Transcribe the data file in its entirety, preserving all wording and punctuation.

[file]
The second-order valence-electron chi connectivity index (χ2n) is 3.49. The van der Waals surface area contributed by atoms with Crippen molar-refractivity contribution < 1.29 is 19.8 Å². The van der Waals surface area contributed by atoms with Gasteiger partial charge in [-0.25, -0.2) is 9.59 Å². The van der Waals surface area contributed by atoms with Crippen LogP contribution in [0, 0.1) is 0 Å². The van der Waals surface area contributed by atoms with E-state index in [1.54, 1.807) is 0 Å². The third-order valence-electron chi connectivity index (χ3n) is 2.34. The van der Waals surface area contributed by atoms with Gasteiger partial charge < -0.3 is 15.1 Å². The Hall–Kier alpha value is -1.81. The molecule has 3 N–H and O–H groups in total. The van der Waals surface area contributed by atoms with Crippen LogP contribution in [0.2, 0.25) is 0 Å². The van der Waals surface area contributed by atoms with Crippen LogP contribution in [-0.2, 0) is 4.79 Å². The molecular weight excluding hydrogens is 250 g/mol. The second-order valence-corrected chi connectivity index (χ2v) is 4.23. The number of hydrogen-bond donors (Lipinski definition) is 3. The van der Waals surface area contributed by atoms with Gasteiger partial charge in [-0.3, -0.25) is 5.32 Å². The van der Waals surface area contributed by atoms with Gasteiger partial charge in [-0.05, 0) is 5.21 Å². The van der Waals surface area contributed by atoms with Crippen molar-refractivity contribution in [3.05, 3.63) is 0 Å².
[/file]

The second-order valence-electron chi connectivity index (χ2n) is 3.49. The van der Waals surface area contributed by atoms with Crippen molar-refractivity contribution < 1.29 is 19.8 Å². The van der Waals surface area contributed by atoms with Gasteiger partial charge in [-0.25, -0.2) is 9.59 Å². The van der Waals surface area contributed by atoms with Crippen LogP contribution in [0, 0.1) is 0 Å². The van der Waals surface area contributed by atoms with E-state index in [1.54, 1.807) is 0 Å². The third-order valence-electron chi connectivity index (χ3n) is 2.34. The van der Waals surface area contributed by atoms with Gasteiger partial charge < -0.3 is 15.1 Å². The Hall–Kier alpha value is -1.81. The molecule has 3 N–H and O–H groups in total. The van der Waals surface area contributed by atoms with Crippen LogP contribution in [0.2, 0.25) is 0 Å². The van der Waals surface area contributed by atoms with Crippen LogP contribution in [-0.2, 0) is 4.79 Å². The molecular weight excluding hydrogens is 250 g/mol. The second-order valence-corrected chi connectivity index (χ2v) is 4.23. The number of hydrogen-bond donors (Lipinski definition) is 3. The van der Waals surface area contributed by atoms with Gasteiger partial charge in [-0.3, -0.25) is 5.32 Å². The van der Waals surface area contributed by atoms with Gasteiger partial charge in [-0.05, 0) is 5.21 Å². The van der Waals surface area contributed by atoms with Crippen molar-refractivity contribution in [3.05, 3.63) is 0 Å².